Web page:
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Posted 17 Apr 2014


, 17 Apr 2014
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Simple API to Register/Listen for HotKey in .NET applications


Hi guys, it's gonna be quick since it's just a small contribution.

Here I developed a simple API that makes super easy to register/listen for hot-keys in any .NET application

When I first started with this component I faced myself with this question, "How do I do to set up a HotKey from a Class Library project?" because I'm aware that System.Windows.Forms has something to do about this, you can also listen for the keydown, but the application I was developing just had a From in order to input some configurations, after a "Play" button it was everything behind it. So investigating Pinvoke I saw that it was possible to register a HotKey via RegisterHotKey method, and also listen for WM_HOTKEY via SetWindowsHookEx.

After playing a while I started to abstract this on an independent solution that makes it super easy to treat with this issue.

I think that the way that someone can be benefited with this its because they simply have to attach this up, simply register any key combination and get to listen the event, ready to solve anything else that the consumer application's problem is. Making the Registration/Listening of HotKeys not one more issue to solve.


You can also search for this in Nugget, the API is called HotKeysAPI.

Using the Code

// This is how you can create the specified hotKey

var factory = new HotKeyFactory();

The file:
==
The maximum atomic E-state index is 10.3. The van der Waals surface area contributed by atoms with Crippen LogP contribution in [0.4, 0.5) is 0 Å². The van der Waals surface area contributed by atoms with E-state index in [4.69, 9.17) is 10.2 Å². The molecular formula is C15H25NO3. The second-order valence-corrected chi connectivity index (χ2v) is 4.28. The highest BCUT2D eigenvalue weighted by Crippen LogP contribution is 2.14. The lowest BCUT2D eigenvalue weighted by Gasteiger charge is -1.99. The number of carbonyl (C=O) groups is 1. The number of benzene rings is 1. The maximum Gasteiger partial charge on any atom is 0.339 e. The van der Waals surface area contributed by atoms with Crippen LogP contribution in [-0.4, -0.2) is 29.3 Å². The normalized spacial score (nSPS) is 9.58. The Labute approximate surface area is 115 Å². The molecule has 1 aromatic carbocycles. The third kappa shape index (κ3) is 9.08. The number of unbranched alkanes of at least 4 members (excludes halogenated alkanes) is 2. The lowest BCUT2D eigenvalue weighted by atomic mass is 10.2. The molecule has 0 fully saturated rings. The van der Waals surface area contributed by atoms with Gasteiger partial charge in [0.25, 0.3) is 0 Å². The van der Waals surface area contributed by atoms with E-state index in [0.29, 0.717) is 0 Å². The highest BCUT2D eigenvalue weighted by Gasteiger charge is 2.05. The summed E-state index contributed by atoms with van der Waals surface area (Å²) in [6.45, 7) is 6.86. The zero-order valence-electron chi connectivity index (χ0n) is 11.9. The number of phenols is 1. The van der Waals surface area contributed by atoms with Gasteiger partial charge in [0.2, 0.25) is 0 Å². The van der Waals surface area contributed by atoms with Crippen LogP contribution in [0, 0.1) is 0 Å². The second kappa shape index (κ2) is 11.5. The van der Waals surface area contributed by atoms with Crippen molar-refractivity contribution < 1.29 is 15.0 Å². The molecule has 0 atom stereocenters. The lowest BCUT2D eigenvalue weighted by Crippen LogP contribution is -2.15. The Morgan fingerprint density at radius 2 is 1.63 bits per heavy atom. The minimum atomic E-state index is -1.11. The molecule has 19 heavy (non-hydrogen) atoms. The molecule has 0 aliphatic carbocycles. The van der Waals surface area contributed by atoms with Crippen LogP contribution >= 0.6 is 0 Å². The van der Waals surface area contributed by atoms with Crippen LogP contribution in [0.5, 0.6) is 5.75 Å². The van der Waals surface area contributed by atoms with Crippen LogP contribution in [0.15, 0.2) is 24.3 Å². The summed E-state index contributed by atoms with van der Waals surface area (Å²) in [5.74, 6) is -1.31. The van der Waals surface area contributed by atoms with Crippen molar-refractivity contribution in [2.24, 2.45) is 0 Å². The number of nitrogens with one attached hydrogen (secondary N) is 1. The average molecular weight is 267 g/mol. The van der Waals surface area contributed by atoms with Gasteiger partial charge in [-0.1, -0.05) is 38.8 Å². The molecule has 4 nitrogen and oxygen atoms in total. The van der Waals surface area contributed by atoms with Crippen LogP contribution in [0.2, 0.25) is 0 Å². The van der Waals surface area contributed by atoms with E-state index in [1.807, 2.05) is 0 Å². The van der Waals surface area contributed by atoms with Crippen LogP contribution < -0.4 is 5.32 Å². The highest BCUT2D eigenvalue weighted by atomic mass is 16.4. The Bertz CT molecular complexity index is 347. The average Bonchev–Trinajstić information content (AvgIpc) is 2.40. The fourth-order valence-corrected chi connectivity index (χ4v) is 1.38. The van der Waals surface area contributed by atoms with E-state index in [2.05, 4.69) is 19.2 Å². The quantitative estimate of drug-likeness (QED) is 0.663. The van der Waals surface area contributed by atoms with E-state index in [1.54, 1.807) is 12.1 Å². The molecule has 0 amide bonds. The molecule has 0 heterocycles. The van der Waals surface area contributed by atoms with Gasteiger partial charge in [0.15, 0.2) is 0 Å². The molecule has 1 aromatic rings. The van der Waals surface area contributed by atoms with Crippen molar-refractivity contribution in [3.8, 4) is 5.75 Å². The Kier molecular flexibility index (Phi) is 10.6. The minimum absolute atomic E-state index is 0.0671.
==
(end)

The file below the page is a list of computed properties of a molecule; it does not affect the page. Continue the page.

int keyCode = 77; //If I am not mistaken 77 is the keyCode for 'M'
var myHotKey = factory.CreateHotKey(keyCode)
// Well, registering into the SO its also very easy.

var hotKeyRecorder = new HotKeyRecorder();
// The only thing that's left is set up out ears to listen for that.

var theListener = new HotKeyListener();
theListener.OnHotKeyPressed += MyHotKeyPressedEventHandler

The hotKey registration uses the RegisterHotKey API from user32. And the listening works via SetWindowsHookEx to the WM_HotKey window's message, after that the HotKey struct is reconstructed and notified to the Listener's instances via OnHotKeyPressed event.

This is not all the flexibility it has, but it is better if you check that yourself in the src. It's everything absolutly interfaced in case you need to unit test components with this.

Well guys, I hope you to find it as useful as I do. HF


This article, along with any associated source code and files, is licensed under The Code Project Open License (CPOL)


About the Author

Martin Solovey
Software Developer Currently Independant
Argentina Argentina
I took my first step on development with 15 years old at ORT High School in Buenos Aires.
After my graduation I started my professional career developing with Microsoft technologies such as .NET (C# & SQL Server) mostly web development.

Nowadays, after more than 4 years as a developer, luckily there is not a single day that I stop learning about development, best agile practices & patterns and cutting edge technologies.

I am actually working with a few friends, starting with small software factory company.

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